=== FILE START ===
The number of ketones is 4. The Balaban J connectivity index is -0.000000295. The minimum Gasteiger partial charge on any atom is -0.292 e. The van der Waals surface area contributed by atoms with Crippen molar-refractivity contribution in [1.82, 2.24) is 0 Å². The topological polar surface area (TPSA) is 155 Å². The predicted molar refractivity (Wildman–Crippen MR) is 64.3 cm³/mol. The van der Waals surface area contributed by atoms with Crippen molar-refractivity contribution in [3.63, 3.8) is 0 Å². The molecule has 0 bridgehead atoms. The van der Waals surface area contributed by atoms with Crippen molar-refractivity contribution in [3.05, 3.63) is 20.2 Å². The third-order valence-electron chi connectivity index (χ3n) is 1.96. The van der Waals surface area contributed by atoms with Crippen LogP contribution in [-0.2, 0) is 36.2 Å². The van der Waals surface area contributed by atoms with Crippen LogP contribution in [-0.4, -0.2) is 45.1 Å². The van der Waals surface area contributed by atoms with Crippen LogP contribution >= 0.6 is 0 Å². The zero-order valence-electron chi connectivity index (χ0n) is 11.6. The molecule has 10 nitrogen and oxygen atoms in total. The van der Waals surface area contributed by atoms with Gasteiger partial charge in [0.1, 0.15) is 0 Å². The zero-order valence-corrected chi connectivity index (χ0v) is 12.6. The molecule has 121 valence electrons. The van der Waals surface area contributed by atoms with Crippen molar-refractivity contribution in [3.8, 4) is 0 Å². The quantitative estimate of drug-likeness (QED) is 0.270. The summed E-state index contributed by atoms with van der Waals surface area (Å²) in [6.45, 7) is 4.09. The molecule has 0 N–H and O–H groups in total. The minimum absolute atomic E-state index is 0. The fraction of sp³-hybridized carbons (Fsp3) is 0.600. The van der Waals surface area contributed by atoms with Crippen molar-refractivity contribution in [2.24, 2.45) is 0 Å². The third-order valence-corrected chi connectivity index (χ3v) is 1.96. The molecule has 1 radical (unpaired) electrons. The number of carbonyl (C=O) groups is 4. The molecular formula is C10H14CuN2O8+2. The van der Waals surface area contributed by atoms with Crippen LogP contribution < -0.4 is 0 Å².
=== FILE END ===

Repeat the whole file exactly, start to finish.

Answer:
The number of ketones is 4. The Balaban J connectivity index is -0.000000295. The minimum Gasteiger partial charge on any atom is -0.292 e. The van der Waals surface area contributed by atoms with Crippen molar-refractivity contribution in [1.82, 2.24) is 0 Å². The topological polar surface area (TPSA) is 155 Å². The predicted molar refractivity (Wildman–Crippen MR) is 64.3 cm³/mol. The van der Waals surface area contributed by atoms with Crippen molar-refractivity contribution in [3.63, 3.8) is 0 Å². The molecule has 0 bridgehead atoms. The van der Waals surface area contributed by atoms with Crippen molar-refractivity contribution in [3.05, 3.63) is 20.2 Å². The third-order valence-electron chi connectivity index (χ3n) is 1.96. The van der Waals surface area contributed by atoms with Crippen LogP contribution in [-0.2, 0) is 36.2 Å². The van der Waals surface area contributed by atoms with Crippen LogP contribution in [-0.4, -0.2) is 45.1 Å². The van der Waals surface area contributed by atoms with Crippen LogP contribution >= 0.6 is 0 Å². The zero-order valence-electron chi connectivity index (χ0n) is 11.6. The molecule has 10 nitrogen and oxygen atoms in total. The van der Waals surface area contributed by atoms with Gasteiger partial charge in [0.1, 0.15) is 0 Å². The zero-order valence-corrected chi connectivity index (χ0v) is 12.6. The molecule has 121 valence electrons. The van der Waals surface area contributed by atoms with Crippen molar-refractivity contribution in [3.8, 4) is 0 Å². The quantitative estimate of drug-likeness (QED) is 0.270. The summed E-state index contributed by atoms with van der Waals surface area (Å²) in [6.45, 7) is 4.09. The molecule has 0 N–H and O–H groups in total. The minimum absolute atomic E-state index is 0. The fraction of sp³-hybridized carbons (Fsp3) is 0.600. The van der Waals surface area contributed by atoms with Crippen molar-refractivity contribution in [2.24, 2.45) is 0 Å². The third-order valence-corrected chi connectivity index (χ3v) is 1.96. The molecule has 1 radical (unpaired) electrons. The number of carbonyl (C=O) groups is 4. The molecular formula is C10H14CuN2O8+2. The van der Waals surface area contributed by atoms with Crippen LogP contribution < -0.4 is 0 Å².